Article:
New anti-HIV gel in the works

2014-03-14 10:58
(File, AP)

(File, AP)

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Cape Town – A vaginal gel, the first of its kind has been created, that when applied after sex has shown signs of preventing Aids in research monkeys say scientists.

According to eNCA researchers identified a drug in anti-HIV medicine that prevents the virus from joining or integrating with the DNA of monkeys.

Testing of this new gel is in its infancy, but scientists hope that this gel will be a more effective and practical way to prevent HIV/Aids.

There are currently gels on the market that have to be applied before sex, this new innovation will hopefully be a more effective anti-retroviral gel.

Developed by scientists in the US the gel contains a chemical called raltegravir. This new drug should decrease the amount of HIV in the blood.

Walid Heneine one of the researchers told media outlets that they identified an HIV-chemical that obstructs the virus from integrating with DNA.

The virus integrating with DNA takes about six hours and this is why there is a window period where medication can try to prevent the spread of the virus.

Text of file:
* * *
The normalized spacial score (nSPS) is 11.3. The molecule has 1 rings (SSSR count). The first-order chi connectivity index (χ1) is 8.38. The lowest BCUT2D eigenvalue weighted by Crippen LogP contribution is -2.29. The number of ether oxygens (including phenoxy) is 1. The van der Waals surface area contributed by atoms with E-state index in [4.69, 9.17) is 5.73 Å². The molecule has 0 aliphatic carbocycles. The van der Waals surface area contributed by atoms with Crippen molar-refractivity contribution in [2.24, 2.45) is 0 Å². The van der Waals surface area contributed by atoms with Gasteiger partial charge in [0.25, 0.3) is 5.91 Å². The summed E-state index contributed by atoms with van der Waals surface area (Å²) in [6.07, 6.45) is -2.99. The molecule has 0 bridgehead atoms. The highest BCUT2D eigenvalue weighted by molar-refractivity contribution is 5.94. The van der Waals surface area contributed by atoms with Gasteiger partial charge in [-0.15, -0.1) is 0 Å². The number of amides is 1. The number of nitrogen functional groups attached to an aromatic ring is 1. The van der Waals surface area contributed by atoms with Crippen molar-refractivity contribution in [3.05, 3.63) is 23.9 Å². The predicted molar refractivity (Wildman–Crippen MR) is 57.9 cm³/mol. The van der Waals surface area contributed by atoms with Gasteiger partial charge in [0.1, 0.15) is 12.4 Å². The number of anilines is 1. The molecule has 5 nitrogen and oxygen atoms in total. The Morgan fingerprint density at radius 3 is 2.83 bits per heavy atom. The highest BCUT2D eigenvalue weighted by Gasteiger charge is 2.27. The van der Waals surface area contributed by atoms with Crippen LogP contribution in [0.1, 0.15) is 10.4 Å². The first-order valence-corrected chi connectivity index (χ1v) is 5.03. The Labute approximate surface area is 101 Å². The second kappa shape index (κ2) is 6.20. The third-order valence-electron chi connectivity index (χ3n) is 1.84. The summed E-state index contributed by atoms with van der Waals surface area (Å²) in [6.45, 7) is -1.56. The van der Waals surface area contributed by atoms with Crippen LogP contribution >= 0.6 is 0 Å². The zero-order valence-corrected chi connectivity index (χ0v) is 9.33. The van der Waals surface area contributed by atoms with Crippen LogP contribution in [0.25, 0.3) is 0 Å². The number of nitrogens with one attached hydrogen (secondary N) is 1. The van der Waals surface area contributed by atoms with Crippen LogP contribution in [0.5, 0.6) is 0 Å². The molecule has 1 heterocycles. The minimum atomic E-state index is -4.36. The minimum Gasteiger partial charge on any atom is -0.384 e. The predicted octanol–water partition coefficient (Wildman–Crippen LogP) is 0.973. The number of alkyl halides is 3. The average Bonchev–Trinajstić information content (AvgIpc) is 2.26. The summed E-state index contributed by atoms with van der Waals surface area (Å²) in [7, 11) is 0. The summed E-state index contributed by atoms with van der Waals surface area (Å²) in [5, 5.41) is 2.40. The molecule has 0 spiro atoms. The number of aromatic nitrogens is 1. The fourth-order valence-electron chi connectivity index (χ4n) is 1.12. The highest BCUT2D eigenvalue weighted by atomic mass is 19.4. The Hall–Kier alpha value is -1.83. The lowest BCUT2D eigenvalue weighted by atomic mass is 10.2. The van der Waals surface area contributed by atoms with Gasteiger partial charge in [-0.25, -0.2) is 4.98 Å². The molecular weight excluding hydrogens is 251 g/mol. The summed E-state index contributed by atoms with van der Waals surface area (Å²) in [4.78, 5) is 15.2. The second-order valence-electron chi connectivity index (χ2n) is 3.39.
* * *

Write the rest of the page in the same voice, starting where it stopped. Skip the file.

Six macaque monkeys were used to test the gel. Scientists applied the medication three hours after the monkeys were exposed to a simian immunodeficiency virus (a virus similar to HIV found in primates).

Tests showed that the gel stopped the virus from spreading to the monkeys DNA in five out of the six monkeys.

The results has been published in the journal Science Translational Medicine.

Heneine also stated that there is work being conducted into developing a rectal gel.

We may see these gels within the next 10 years after significant testing.
Read more on:    us  |  cape town  |  health  |  animals

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